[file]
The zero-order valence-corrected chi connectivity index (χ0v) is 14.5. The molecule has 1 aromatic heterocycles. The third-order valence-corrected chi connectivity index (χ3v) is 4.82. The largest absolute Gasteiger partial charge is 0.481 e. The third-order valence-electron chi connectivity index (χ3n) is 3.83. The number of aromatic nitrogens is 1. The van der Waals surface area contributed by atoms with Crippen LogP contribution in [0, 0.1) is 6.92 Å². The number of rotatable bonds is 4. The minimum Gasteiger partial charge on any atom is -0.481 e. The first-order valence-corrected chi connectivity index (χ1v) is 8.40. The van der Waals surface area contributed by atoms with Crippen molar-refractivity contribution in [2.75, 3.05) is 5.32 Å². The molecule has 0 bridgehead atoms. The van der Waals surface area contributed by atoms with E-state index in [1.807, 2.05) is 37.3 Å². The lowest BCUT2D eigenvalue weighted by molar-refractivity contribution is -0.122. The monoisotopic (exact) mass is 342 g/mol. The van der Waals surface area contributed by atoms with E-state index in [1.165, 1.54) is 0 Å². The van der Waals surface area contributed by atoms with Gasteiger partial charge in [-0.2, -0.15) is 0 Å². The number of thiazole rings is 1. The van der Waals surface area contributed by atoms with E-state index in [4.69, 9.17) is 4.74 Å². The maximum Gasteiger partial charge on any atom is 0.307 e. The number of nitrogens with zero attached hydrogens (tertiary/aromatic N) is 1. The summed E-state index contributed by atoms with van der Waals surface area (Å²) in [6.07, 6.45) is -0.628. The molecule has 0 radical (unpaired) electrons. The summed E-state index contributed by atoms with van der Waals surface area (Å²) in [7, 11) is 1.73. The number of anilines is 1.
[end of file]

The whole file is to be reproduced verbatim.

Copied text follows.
The zero-order valence-corrected chi connectivity index (χ0v) is 14.5. The molecule has 1 aromatic heterocycles. The third-order valence-corrected chi connectivity index (χ3v) is 4.82. The largest absolute Gasteiger partial charge is 0.481 e. The third-order valence-electron chi connectivity index (χ3n) is 3.83. The number of aromatic nitrogens is 1. The van der Waals surface area contributed by atoms with Crippen LogP contribution in [0, 0.1) is 6.92 Å². The number of rotatable bonds is 4. The minimum Gasteiger partial charge on any atom is -0.481 e. The first-order valence-corrected chi connectivity index (χ1v) is 8.40. The van der Waals surface area contributed by atoms with Crippen molar-refractivity contribution in [2.75, 3.05) is 5.32 Å². The molecule has 0 bridgehead atoms. The van der Waals surface area contributed by atoms with E-state index in [1.807, 2.05) is 37.3 Å². The lowest BCUT2D eigenvalue weighted by molar-refractivity contribution is -0.122. The monoisotopic (exact) mass is 342 g/mol. The van der Waals surface area contributed by atoms with E-state index in [1.165, 1.54) is 0 Å². The van der Waals surface area contributed by atoms with Gasteiger partial charge in [-0.2, -0.15) is 0 Å². The number of thiazole rings is 1. The van der Waals surface area contributed by atoms with E-state index in [4.69, 9.17) is 4.74 Å². The maximum Gasteiger partial charge on any atom is 0.307 e. The number of nitrogens with zero attached hydrogens (tertiary/aromatic N) is 1. The summed E-state index contributed by atoms with van der Waals surface area (Å²) in [6.07, 6.45) is -0.628. The molecule has 0 radical (unpaired) electrons. The summed E-state index contributed by atoms with van der Waals surface area (Å²) in [7, 11) is 1.73. The number of anilines is 1.